Pastor Ann Jacob Opening Prayer for WCC
Former GBCS intern delivers opening prayer at World Council of Churches 11th Assembly in Karlsruhe, Germany
Opening Prayer – Youth Testimony
In my present context, I serve a United Methodist Church in Edmonds, Washington on the west coast of the United States. In the community I serve, we have a Refugee Resettlement Ministry through which we accompany more than 30 Afghan and Ukrainian refugees every week. In the autumn of 2021, we received a Muslim family of eight who were part of the evacuations from Afghanistan. They landed in rainy Seattle to a welcome team of members from Edmonds United Methodist Church. The congregation surrounded them in love and care as the four Afghan refugee children navigated a new school system and learned a second language. War brought our Afghan family to Edmonds, and Christ’s love through hospitality has given the community a new opportunity to practice reconciliation and peace.
In May, our Afghan family hosted a meal in their home for the church youth group. They prepared delicious Afghan food – Kabuli pulao, mantu, and mango custard – and the children of Abraham and the children of Ibrahim broke bread together. No matter where we come from, what our immigration status is, how much or how little we have, what we believe or doubt, or whom we love, Christ’s love moves through us to transform the world to reconciliation and peace.
I come from a family of nineteen pastors. From the beginning of my life, I have lived in ecumenical spaces. I was baptized in the Church of South India and lived in India until I was nine years old. My grandfather was a pastor in the Church of South India serving in the south Indian states of Kerala and Andhra Pradesh. He grew up in a time of revolution when India was gaining independence from the British Raj and Christian denominations in India were unifying to become one. My grandmother always had an extra place setting at the dinner table. She was ready for an unexpected visitor and prepared to practice Christ’s love through breaking bread together.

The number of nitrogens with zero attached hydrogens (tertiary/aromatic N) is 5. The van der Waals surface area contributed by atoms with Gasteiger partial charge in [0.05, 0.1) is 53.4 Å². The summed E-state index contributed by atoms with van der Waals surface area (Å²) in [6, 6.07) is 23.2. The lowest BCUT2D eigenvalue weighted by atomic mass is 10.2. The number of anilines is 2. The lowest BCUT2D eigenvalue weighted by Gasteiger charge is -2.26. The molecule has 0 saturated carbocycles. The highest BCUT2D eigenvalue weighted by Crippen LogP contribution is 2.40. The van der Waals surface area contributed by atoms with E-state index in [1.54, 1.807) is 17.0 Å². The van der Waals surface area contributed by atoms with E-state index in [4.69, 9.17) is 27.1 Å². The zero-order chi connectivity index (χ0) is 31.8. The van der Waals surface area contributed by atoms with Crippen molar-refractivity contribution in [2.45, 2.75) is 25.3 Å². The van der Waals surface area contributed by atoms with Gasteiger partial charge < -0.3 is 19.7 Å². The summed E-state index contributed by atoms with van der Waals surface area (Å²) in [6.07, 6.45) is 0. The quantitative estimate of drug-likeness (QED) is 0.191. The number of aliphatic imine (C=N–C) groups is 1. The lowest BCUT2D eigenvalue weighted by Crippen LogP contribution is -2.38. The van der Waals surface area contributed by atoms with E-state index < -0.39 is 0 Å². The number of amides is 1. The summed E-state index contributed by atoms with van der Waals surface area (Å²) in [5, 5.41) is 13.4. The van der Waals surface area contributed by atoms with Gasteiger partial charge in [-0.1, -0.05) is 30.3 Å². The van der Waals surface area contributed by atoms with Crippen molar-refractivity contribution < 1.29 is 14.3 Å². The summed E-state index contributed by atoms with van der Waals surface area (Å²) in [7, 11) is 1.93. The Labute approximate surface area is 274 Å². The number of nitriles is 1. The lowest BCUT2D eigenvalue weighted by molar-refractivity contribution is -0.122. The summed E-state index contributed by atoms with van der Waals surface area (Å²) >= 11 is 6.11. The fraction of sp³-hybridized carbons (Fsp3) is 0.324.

In October last year, I had the privilege of visiting and traveling in the country of Georgia. While I was there, strangers would welcome me for a meal or offer a ride for free. When I asked why they were offering radical hospitality, they would say, “We believe that guests are from God.”
When I think of Christ’s love moving the world to reconciliation and peace, I think of our Refugee Resettlement Team at church, my grandparents, and Georgians I have encountered – people of different faith traditions moved to practice radical, inclusive, agape love towards a neighbor and stranger. When we break bread together, when we pause to filter our actions through the reality of our neighbor, we transform the world to reconciliation and peace.
And so, beloved Friends: May our love be a balm, healing wounds and tending to places of hurt. May our love be radical, proximate to the margins prioritizing people over profit.
May we, in our love, offer Christ to one another, overflowing with peace and reconciliation. May it be so. Amen.